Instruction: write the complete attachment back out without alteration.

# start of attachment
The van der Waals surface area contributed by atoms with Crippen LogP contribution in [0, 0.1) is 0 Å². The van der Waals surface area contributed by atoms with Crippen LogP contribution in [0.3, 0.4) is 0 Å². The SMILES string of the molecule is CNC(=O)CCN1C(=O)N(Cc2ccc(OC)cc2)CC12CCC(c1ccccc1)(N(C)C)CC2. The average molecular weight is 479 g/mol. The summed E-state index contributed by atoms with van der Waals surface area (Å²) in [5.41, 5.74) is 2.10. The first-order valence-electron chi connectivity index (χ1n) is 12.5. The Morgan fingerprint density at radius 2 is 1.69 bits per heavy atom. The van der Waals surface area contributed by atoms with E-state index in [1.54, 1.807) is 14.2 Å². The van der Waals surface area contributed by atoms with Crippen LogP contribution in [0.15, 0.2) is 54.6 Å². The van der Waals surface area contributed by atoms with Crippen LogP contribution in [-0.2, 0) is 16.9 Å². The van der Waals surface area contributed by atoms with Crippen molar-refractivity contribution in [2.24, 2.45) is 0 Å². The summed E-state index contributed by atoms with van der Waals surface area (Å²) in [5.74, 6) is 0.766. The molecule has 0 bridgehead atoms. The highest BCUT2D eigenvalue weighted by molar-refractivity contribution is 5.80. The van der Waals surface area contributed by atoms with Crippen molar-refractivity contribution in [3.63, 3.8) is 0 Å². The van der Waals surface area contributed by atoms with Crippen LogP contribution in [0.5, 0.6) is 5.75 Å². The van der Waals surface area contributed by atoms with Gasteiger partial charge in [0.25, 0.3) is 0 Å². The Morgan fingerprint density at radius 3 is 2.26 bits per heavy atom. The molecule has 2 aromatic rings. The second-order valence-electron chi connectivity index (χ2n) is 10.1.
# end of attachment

The van der Waals surface area contributed by atoms with Crippen LogP contribution in [0, 0.1) is 0 Å². The van der Waals surface area contributed by atoms with Crippen LogP contribution in [0.3, 0.4) is 0 Å². The SMILES string of the molecule is CNC(=O)CCN1C(=O)N(Cc2ccc(OC)cc2)CC12CCC(c1ccccc1)(N(C)C)CC2. The average molecular weight is 479 g/mol. The summed E-state index contributed by atoms with van der Waals surface area (Å²) in [5.41, 5.74) is 2.10. The first-order valence-electron chi connectivity index (χ1n) is 12.5. The Morgan fingerprint density at radius 2 is 1.69 bits per heavy atom. The van der Waals surface area contributed by atoms with E-state index in [1.54, 1.807) is 14.2 Å². The van der Waals surface area contributed by atoms with Crippen LogP contribution in [0.15, 0.2) is 54.6 Å². The van der Waals surface area contributed by atoms with Crippen LogP contribution in [-0.2, 0) is 16.9 Å². The van der Waals surface area contributed by atoms with Crippen molar-refractivity contribution in [2.24, 2.45) is 0 Å². The summed E-state index contributed by atoms with van der Waals surface area (Å²) in [5.74, 6) is 0.766. The molecule has 0 bridgehead atoms. The highest BCUT2D eigenvalue weighted by molar-refractivity contribution is 5.80. The van der Waals surface area contributed by atoms with Crippen molar-refractivity contribution in [3.63, 3.8) is 0 Å². The van der Waals surface area contributed by atoms with Crippen LogP contribution in [0.5, 0.6) is 5.75 Å². The van der Waals surface area contributed by atoms with Gasteiger partial charge in [0.25, 0.3) is 0 Å². The Morgan fingerprint density at radius 3 is 2.26 bits per heavy atom. The molecule has 2 aromatic rings. The second-order valence-electron chi connectivity index (χ2n) is 10.1.